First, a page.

In a recent judgment, the Court of Appeal (the “CA”) clarified the law about what it means to establish factual possession of another’s land in the context of adverse possession claims (Shirley Ann Thorpe v. Harold Nobert Frank and Lesley Frank).
Along with having the necessary intention to possess the land in question for the requisite period, the person claiming ownership of the land by adverse possession must also have factual possession of it in order to successfully acquire it from its paper owner.
Summary of the decision
In short, the CA confirmed that factual possession signifies an appropriate degree of physical control over the land, but emphasised the acts that would constitute the sufficient degree of exclusive physical control must depend on the circumstances, and in particular the nature of the land in question and how it used and enjoyed.
It held that, whilst enclosure of land – for example, by putting up a fence – is a clear act in which the person claiming adverse possession can take physical control of it, this is not an absolute requirement. In context of open land, it is possible to establish factual possession by making physical changes to the surface of that land only – for example, by repaving a driveway.
Mrs Thorpe owned a semi-detached bungalow in York. Mr and Mrs Frank owned the adjoining bungalow.
The two bungalows each had front driveways. Mrs Thorpe claimed to have acquired part of the driveway outside her bungalow (the “Disputed Land”) –which was within the paper title to the Franks’ land – by adverse possession.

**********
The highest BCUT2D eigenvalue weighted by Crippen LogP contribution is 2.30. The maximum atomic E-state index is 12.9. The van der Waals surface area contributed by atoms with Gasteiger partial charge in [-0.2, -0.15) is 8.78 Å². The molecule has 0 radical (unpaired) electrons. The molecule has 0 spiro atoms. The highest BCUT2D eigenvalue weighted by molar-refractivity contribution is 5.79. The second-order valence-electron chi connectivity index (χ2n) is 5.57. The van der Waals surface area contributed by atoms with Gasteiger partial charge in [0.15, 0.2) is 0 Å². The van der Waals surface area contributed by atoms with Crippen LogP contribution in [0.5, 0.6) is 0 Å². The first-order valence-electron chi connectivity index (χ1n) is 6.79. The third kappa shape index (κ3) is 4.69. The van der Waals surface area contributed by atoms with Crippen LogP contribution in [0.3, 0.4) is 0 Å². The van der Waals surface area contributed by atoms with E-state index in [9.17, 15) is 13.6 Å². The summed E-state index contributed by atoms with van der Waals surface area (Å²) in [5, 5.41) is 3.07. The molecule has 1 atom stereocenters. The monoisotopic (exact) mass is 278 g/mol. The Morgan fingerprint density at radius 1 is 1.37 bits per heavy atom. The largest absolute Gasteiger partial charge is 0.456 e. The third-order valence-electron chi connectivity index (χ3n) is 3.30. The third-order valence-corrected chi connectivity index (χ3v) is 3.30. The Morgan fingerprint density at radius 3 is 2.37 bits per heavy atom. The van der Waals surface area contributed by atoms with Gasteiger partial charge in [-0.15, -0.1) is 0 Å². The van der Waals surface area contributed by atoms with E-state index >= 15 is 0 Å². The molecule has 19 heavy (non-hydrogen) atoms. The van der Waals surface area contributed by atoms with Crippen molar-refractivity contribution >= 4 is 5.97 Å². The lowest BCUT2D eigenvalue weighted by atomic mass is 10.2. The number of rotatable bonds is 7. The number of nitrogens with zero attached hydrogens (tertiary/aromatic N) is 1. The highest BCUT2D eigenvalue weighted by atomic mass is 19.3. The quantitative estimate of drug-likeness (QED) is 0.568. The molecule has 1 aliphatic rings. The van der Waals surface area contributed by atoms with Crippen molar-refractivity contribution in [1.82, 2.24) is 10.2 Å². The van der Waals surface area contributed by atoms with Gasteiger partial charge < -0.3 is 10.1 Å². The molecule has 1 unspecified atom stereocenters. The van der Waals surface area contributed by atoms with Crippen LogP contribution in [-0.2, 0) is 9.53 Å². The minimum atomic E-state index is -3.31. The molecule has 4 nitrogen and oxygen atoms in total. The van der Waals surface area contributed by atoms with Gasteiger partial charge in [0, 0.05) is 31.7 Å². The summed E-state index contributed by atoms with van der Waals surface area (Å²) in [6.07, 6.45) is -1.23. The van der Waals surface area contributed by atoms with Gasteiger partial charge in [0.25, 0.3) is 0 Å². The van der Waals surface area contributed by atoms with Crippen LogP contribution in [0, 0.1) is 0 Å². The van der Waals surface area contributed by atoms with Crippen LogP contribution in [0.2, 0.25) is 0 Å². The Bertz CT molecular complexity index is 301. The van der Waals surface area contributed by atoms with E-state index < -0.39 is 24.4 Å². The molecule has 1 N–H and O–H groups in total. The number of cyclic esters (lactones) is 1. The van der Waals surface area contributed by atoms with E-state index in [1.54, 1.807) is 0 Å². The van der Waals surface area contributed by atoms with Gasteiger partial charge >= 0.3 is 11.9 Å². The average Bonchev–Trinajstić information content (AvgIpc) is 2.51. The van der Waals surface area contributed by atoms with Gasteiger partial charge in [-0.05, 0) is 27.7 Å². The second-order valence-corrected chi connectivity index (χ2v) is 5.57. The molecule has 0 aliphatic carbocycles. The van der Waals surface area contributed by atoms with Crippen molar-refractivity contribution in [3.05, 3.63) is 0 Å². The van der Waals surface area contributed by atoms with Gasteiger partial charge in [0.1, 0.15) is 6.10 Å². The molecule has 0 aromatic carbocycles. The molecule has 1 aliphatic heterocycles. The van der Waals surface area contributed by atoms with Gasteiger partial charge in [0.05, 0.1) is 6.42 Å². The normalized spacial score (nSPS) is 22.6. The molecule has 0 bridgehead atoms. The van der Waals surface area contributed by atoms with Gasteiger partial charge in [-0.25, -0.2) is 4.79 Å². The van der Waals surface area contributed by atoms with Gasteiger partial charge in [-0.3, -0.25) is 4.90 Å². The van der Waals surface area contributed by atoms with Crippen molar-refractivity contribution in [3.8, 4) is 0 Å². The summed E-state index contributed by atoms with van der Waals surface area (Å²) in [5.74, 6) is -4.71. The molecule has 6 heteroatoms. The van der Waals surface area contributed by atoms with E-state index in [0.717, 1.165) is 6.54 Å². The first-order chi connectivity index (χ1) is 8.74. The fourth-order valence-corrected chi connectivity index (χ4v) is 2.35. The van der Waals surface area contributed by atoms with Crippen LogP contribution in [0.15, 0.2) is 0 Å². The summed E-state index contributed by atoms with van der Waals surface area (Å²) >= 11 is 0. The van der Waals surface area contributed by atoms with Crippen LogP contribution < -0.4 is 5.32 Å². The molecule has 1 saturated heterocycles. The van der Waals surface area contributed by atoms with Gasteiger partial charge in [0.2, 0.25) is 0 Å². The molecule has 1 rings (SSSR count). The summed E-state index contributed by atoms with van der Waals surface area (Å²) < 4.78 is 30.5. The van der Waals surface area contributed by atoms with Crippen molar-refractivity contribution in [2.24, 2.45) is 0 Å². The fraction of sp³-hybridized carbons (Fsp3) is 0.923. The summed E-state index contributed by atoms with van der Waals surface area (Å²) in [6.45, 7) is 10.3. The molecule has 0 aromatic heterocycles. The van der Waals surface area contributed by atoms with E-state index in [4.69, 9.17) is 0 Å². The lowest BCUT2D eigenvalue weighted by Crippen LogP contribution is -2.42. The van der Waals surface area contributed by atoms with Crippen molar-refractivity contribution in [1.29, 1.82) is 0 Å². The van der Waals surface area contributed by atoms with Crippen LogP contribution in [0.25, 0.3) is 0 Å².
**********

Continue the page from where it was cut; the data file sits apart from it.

In support of her claim, she provided evidence that in 1986 she repaved the driveway (including the Disputed Land) outside her bungalow with new tiles and brick edging of a permanent character and since then had regularly cleaned it and parked her car on it. This evidence was accepted by the First Tier Tribunal (the “FTT”) who found Mrs Thorpe had achieved the necessary factual possession of the Disputed Land.
The Franks appealed the FTT’s decision to the Upper Tribunal (Lands Chamber) (the “UT”), who found in their favour. It was accepted by the parties that Mrs Thorpe had the necessary intention to possess the Disputed Land. However, the UT determined that Mrs Thorpe’s repaving of the driveway constituted a trespass over the Disputed Land for the duration of the repaving works, and thereafter Mrs Thorpe was not in possession. She had therefore failed to establish the necessary factual possession of the Dispute Land, and she appealed.
The Court of Appeal’s decision
Reversing the UT’s decision, the CA held that Mrs Thorpe had achieved factual possession of the Disputed Land.
The CA confirmed that what acts constitute a sufficient degree of physical control depend on the nature of the land and the manner in which the land is commonly used. Crucially, given the Disputed Land was part of an open driveway, Mrs Thorpe’s repaving of it with permanent new tiles was an act which was capable of her taking sufficient physical control of it. The repaving was a clear interference with the Franks’ ownership of the Disputed Land. It was not a temporary trespass – it gave the appearance that the whole of her driveway (including the Disputed Land) was adjacent to her bungalow. Mrs Thorpe thereby achieved factual possession of the Disputed Land, and it mattered not that others were not excluded from it.
This case applies in England & Wales only and does not apply in Scotland.